Microscopic investigation of embedded samples

By Karl Kersten - January 31, 2019

The purpose of embedding is to protect fragile or coated materials during preparation, and to obtain good edge retention. Embedding is also used to produce specimens of a uniform size, such as minerals, clay or other particles and can also be used to section a material and investigate its interior.

Preparation of materialographic samples

Mechanical preparation is the most common method for preparing these so-called materialographic or metallographic samples for microscopic examination. After embedding, the samples are cut, grinded and polished. Abrasive particles are used in successively finer steps to remove material from the surface, until the required result is reached.

The mechanical preparation of these samples is a specialist task. Increasingly, however, more fully automated systems are available to make things easier. It can take a considerable amount of time to section, grind, mount and polish a sample.

Grinding and polishing

Grinding removes saw marks and levels and cleans the surface of the specimen. Polishing eliminates the artifacts of grinding but removes very little material. Grinding uses fixed abrasives – the abrasive particles are bonded to the paper or plates – for fast material removal. Polishing uses abrasive particles in a liquid, which are suspended on a cloth.

In summary, cutting the sample will take up to 1 hour, depending on the hardness. The grinding and polishing step may take approximately 2 – 2 ½ hours. Embedding, cutting and polishing are common techniques used to create flat samples for microscopic investigation.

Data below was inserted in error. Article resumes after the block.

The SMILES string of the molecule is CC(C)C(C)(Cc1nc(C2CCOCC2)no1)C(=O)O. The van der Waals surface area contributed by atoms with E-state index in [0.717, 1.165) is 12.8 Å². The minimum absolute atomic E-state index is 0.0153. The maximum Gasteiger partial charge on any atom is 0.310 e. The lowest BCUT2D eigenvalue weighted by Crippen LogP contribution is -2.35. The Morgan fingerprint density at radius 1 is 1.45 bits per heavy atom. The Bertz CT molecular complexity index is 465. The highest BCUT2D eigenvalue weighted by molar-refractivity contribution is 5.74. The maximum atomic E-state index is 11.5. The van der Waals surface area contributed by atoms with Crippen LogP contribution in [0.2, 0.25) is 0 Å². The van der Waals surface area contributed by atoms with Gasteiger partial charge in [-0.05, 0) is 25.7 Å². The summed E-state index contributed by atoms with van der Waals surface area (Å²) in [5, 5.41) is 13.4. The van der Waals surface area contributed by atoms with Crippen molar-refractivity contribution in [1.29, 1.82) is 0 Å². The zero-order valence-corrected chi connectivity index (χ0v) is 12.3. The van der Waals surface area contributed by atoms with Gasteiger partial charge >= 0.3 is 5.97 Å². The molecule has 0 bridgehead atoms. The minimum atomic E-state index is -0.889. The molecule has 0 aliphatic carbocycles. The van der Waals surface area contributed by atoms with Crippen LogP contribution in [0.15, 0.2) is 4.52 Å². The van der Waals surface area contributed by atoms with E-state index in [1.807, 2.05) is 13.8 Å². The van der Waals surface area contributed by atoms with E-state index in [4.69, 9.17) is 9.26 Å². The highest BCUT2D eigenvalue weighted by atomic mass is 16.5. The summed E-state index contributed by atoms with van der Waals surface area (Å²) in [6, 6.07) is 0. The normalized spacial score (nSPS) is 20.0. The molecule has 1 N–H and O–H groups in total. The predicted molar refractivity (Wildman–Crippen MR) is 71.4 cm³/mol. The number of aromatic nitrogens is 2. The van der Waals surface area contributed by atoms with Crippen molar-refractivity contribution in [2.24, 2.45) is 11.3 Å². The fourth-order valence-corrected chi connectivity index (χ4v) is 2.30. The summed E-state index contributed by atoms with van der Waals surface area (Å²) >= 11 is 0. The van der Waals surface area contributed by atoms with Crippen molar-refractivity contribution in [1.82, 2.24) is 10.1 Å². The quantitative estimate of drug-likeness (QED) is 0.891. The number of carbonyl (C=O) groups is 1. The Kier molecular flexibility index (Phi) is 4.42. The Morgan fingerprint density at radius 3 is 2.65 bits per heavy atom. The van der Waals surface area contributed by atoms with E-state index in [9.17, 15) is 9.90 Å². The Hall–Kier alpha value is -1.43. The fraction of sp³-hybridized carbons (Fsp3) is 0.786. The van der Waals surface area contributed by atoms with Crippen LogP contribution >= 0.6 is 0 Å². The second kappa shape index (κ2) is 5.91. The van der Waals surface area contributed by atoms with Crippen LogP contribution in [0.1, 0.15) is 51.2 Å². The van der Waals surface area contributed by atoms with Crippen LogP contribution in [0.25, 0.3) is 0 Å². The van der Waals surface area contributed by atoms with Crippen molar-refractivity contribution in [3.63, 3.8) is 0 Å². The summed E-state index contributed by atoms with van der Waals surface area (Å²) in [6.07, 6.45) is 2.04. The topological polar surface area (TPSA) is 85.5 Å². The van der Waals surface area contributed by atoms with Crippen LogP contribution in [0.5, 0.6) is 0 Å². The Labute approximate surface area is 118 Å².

Figure 1: Samples embedded in a resin

Sample investigations

Typically, these resin samples have a few standard size diameters. 32mm or 1 ¼ inch is the diameter most commonly used for optical, as well as electron optical, (SEM) investigation.

Resin mounted samples have a perfectly prepared flat top surface, which is a requirement for quantitative EDS results. However, the bottom surface can be very rough or even skewed. The Phenom desktop SEM sample holders and inserts have been designed in such a way that the top surface of these samples is always nicely leveled.

The Phenom desktop SEM can accommodate standard resin samples in diameter sizes between 25mm up to 40mm.

More information can be found here.

Schermafbeelding 2019-01-30 om 09.56.24
Figure 2: Image of a polished surface from a plasma spray coating layer on a steel sample.           
 Figure 3: EDS analysis results from the plasma

Sample preparation is key for obtaining flawless images

Sample preparation is a crucial step for obtaining flawless images. The best practices and more sample preparation tips and tricks are described in more detail in our sample preparation e-Guide.

Find out more about the optimal way to prepare your samples for electron microscopy imaging by downloading this sample preparation e-guide. The extended guide helps you obtain good results from the most common samples through tried-and-tested tips and tricks.

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About the author

Karl Kersten is head of the Thermo Scientific Phenom Desktop SEM Application Team at Thermo Fisher Scientific. He is passionate about the Phenom Desktop SEM product and likes converting customer requirements into product or feature specifications so customers can achieve their goals.

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